The Vickers VC10 is a British airliner designed and built by Vickers-Armstrongs (Aircraft) Ltd and first flown in 1962. The airliner was designed to operate on long distance routes with a high subsonic speed and also be capable of hot and high operations from African airports. Today, a handful of these aircraft remain in service as aerial refuelling and transport aircraft with the RAF.
By the late 1950s, the government decreed that the industry should consolidate. In consequence, only two engine makers were left by 1959: Rolls-Royce and Bristol Siddeley. In 1960, the British Aircraft Corporation (BAC) encompassed Vickers, Bristol, and English Electric's aviation interests, Hawker Siddeley built on de Havilland's heavy aircraft experience, and Westland consolidated helicopter manufacture. In 1977 BAC and Hawker Siddeley (by then also including Avro) were nationalised and merged to form British Aerospace.
As had been the case for its interwar predecessor, Imperial Airways, BOAC invariably had to operate British-designed and built, or at least British-powered aircraft, with procurement bills paid by the Ministry of Supply. Several of these aircraft were either unsafe, delayed, uncompetitive, or had all of these defects combined. The Canadair DC-4M was uneconomical, as was the Hermes. The Comet I suffered crashes (due to metal fatigue) and was removed from service, and the Britannia was years late entering service. Though not operated by BOAC, the Tudor also suffered crashes which forced the closure of quasi-private British South American Airways. This strained relations between BOAC and indigenous aircraft makers.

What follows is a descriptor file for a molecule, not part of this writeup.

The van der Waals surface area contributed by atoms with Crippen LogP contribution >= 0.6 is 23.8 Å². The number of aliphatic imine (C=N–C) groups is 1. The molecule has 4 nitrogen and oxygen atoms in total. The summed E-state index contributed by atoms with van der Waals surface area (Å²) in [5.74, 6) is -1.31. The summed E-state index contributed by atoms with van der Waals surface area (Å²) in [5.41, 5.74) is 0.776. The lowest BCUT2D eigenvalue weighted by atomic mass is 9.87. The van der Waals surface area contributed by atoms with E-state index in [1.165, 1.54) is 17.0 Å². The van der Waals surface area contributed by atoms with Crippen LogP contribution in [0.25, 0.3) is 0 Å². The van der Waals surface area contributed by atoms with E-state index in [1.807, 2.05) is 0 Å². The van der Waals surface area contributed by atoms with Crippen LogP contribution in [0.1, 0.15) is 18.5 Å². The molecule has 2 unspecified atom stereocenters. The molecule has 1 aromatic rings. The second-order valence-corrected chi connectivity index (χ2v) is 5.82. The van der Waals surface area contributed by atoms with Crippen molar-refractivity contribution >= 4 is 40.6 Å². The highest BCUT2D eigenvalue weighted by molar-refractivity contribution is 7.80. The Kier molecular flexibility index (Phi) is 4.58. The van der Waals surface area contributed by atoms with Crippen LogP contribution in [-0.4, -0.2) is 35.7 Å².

In 1951 the Ministry of Supply asked Vickers-Armstrongs to consider a design for a military troop/freight development of the Valiant V-bomber with trans-Atlantic range as a successor to the de Havilland Comet. The concept interested BOAC who entered into discussion with both Vickers and the RAF. In October 1952 Vickers were contracted to build a prototype which they designated the Type 1000 (V.1000) which was followed in June 1954 by a production order for six aircraft for the RAF.